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I just started learning Julia and I want to read many csv files in my directory. How can I do that?

My directory has the files below and I want to read in all files from trip_data_1 to trip_data_12.

"trip_data_1.csv" "trip_data_10.csv" "trip_data_11.csv" "trip_data_12.csv" "trip_data_2.csv" "trip_data_3.csv" "trip_data_4.csv" "trip_data_5.csv" "trip_data_6.csv" "trip_data_7.csv" "trip_data_8.csv" "trip_data_9.csv" "trip_fare_1.csv" "trip_fare_10.csv" "trip_fare_11.csv" "trip_fare_12.csv" "trip_fare_2.csv" "trip_fare_3.csv" "trip_fare_4.csv" "trip_fare_5.csv" "trip_fare_6.csv" "trip_fare_7.csv" "trip_fare_8.csv" "trip_fare_9.csv"

This is what I have tried:

using DataFrames
df = readtable(filter!(r"^trip_data", readdir()))

But I get MethodError: no method matching readtable(::Array{String,1})

2
  • 1
    filter! (in this scenario) returns Array{String, 1}, i.e. a vector of all your file-names. But readtable can only read one file at a time, and so needs a String input. Solution? Just iterate over the output of your filter! operation with calls to readtable. Mar 1, 2017 at 4:03
  • Thanks! That helps! Mar 1, 2017 at 14:15

6 Answers 6

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I'm a big fan of . broadcasting syntax in this type of situation.

I.e. df = readtable.(filter(r"^trip_data", readdir())) will give you an array of data frames (@avysk is correct that you probably want filter not filter!.

If you want one single data frame then the mapreduceoption is good.

Or you can: vcat(readtable.(filter(r"^trip_data", readdir()))

NB: All of these are general solutions to the problem, I have a function (method) that applies f to x and now I want to apply it to many instances, or an array, of x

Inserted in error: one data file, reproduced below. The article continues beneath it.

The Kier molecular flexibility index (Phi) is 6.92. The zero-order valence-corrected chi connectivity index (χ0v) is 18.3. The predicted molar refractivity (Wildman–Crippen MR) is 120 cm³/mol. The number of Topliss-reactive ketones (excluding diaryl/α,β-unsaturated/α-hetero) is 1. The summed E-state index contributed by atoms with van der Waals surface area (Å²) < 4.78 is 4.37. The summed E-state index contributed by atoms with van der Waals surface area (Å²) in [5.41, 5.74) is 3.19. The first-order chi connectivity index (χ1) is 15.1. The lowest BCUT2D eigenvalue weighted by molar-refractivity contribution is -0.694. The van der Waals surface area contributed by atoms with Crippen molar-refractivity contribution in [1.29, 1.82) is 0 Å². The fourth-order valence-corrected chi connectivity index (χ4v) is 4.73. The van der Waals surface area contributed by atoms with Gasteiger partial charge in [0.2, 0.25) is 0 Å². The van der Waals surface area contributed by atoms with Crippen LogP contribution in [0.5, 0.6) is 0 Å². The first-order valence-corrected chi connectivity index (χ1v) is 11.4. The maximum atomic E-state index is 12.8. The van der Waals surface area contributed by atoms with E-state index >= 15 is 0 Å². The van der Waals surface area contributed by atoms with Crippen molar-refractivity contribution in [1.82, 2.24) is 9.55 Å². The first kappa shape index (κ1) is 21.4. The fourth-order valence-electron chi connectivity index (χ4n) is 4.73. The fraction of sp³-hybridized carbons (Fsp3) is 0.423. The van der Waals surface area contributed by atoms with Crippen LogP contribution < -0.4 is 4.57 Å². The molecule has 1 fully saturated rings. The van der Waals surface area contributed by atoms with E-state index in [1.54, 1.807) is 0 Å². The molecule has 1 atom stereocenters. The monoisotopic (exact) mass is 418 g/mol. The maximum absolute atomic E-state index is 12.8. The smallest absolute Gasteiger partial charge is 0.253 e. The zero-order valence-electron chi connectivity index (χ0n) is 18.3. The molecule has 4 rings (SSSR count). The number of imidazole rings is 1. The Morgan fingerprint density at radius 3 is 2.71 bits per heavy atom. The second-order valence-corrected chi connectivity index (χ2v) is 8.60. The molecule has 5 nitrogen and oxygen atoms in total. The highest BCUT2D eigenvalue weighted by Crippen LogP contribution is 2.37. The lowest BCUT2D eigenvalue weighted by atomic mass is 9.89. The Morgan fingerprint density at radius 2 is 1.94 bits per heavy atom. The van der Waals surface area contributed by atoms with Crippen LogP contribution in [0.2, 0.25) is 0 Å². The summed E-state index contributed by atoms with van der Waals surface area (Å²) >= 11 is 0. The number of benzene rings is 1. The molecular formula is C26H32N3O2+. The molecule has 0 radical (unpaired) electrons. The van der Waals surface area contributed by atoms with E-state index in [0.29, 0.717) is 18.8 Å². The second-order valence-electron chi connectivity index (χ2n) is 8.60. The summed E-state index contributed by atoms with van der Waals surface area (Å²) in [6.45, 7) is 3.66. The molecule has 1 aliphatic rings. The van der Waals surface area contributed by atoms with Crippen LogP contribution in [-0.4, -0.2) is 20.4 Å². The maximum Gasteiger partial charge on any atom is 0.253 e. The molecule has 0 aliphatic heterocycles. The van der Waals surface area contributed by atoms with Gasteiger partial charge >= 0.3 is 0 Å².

So if you get another error that indicates that you cannot apply a function directly to any array or collection, but you can to a single element, then map, broadcast/. & list comprehensions are your friends!

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  • Nice approach with broadcasting! However, in case of "I need one dataframe" I think mapreduce (not reduce(... map(...)), though) is the best, since it doesn't duplicate the data in memory -- all other approaches first create a sequence of dataframes, which is kept in memory until the creation of the final result is done. On the other hand, mapreduce doesn't build intermediate sequence. Or am I wrong?
    – avysk
    Mar 1, 2017 at 11:06
  • Nope, that's correct. The only reason I can think of to create an intermediate collection first is if you need to keep track of which file each row/frame originated from. Mar 1, 2017 at 11:59
5

You can do it like this:

reduce(vcat,  map(readtable, filter(r"^trip_data", readdir())))

Here map applies readtable to every filename matched by filter (you don't need filter! here) and joins all resulting dataframes together (vcat).

The same can be written with mapreduce:

mapreduce(readtable, vcat, filter(r"^trip_data", readdir()))
3

Another method (which moves concatenation to the input String level instead of DataFrame level) and uses Iterators package:

readtable(IOBuffer(join(chain([drop((l for l in readlines(fn)),i>1?1:0) for (i,fn) in enumerate(filter!(r"^trip_data", readdir()))]...))))

This may actually save some time and allocations (in my pet example it did), but it depends on the parameters of the input files.

2

Here's a solution using Glob that I believe is more readable:

using CSV, Glob, DataFrames

files = glob("trip_data_*.csv")
dfs = CSV.read.(files)

As mentioned in another answer, CSV.read. (with the final dot) broadcasts over the files array, and creates an array of DataFrames. Therefore, the last line is equivalent to:

dfs = [CSV.read(file) for file in files]

Finally, if you want to concatenate all the files, you can simply do:

df = vcat(dfs...)

where the ... is used to pass a variable number of arguments to a function.

1

You could also do a simple

files = filter(r".csv$", readdir(path))
df = vcat([readtable(f) for f in files])

and as a follow up, I did the same with julia's CSV.read(file) and this is much slower. Actually not the reading part, but the sourcing part:

source = CSV.Source(file)
CSV.Read(source)
0

Supplementing the answers above. It seems that CSV.read will be deprecated. In addition it appears some users had problems deleting rows from DataFrames when using CSV.read directly. This code posted here using CSV.File might also help.

using CSV, Glob, DataFrame  
folder = "d:/Data/Test/" 
files = glob("*.csv", folder) 
df3=DataFrame.(CSV.File.(files))

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